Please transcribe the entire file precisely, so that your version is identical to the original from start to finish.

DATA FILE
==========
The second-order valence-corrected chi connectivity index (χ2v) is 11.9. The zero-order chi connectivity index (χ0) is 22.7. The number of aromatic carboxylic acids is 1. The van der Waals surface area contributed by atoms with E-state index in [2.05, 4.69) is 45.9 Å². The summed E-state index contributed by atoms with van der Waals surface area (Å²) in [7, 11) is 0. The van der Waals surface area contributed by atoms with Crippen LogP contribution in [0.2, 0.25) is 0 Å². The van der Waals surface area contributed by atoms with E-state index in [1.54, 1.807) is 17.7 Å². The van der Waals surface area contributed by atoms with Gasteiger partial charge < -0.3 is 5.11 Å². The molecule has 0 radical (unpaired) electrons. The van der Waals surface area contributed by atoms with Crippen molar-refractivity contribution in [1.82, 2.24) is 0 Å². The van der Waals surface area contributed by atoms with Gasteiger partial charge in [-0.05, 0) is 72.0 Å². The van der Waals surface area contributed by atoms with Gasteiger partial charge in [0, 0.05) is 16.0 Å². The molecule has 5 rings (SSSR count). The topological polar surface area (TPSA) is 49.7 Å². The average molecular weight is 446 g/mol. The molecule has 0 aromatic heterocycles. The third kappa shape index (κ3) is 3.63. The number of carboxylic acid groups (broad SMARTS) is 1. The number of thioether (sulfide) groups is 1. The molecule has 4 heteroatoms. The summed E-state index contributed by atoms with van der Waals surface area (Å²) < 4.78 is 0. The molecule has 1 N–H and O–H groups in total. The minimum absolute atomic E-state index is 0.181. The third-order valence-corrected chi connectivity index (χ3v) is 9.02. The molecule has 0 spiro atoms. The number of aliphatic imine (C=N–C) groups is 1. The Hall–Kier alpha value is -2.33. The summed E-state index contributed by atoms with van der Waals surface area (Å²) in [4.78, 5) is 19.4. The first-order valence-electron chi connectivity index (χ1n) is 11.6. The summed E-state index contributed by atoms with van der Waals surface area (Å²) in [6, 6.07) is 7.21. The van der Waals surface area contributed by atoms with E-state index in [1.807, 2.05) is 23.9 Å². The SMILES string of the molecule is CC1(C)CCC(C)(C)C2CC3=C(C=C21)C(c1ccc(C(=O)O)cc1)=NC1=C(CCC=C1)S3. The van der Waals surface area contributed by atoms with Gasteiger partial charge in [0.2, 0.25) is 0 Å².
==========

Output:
The second-order valence-corrected chi connectivity index (χ2v) is 11.9. The zero-order chi connectivity index (χ0) is 22.7. The number of aromatic carboxylic acids is 1. The van der Waals surface area contributed by atoms with E-state index in [2.05, 4.69) is 45.9 Å². The summed E-state index contributed by atoms with van der Waals surface area (Å²) in [7, 11) is 0. The van der Waals surface area contributed by atoms with Crippen LogP contribution in [0.2, 0.25) is 0 Å². The van der Waals surface area contributed by atoms with E-state index in [1.54, 1.807) is 17.7 Å². The van der Waals surface area contributed by atoms with Gasteiger partial charge < -0.3 is 5.11 Å². The molecule has 0 radical (unpaired) electrons. The van der Waals surface area contributed by atoms with Crippen molar-refractivity contribution in [1.82, 2.24) is 0 Å². The van der Waals surface area contributed by atoms with Gasteiger partial charge in [-0.05, 0) is 72.0 Å². The van der Waals surface area contributed by atoms with Gasteiger partial charge in [0, 0.05) is 16.0 Å². The molecule has 5 rings (SSSR count). The topological polar surface area (TPSA) is 49.7 Å². The average molecular weight is 446 g/mol. The molecule has 0 aromatic heterocycles. The third kappa shape index (κ3) is 3.63. The number of carboxylic acid groups (broad SMARTS) is 1. The number of thioether (sulfide) groups is 1. The molecule has 4 heteroatoms. The summed E-state index contributed by atoms with van der Waals surface area (Å²) < 4.78 is 0. The molecule has 1 N–H and O–H groups in total. The minimum absolute atomic E-state index is 0.181. The third-order valence-corrected chi connectivity index (χ3v) is 9.02. The molecule has 0 spiro atoms. The number of aliphatic imine (C=N–C) groups is 1. The Hall–Kier alpha value is -2.33. The summed E-state index contributed by atoms with van der Waals surface area (Å²) in [4.78, 5) is 19.4. The first-order valence-electron chi connectivity index (χ1n) is 11.6. The summed E-state index contributed by atoms with van der Waals surface area (Å²) in [6, 6.07) is 7.21. The van der Waals surface area contributed by atoms with E-state index in [1.807, 2.05) is 23.9 Å². The SMILES string of the molecule is CC1(C)CCC(C)(C)C2CC3=C(C=C21)C(c1ccc(C(=O)O)cc1)=NC1=C(CCC=C1)S3. The van der Waals surface area contributed by atoms with Gasteiger partial charge in [0.2, 0.25) is 0 Å².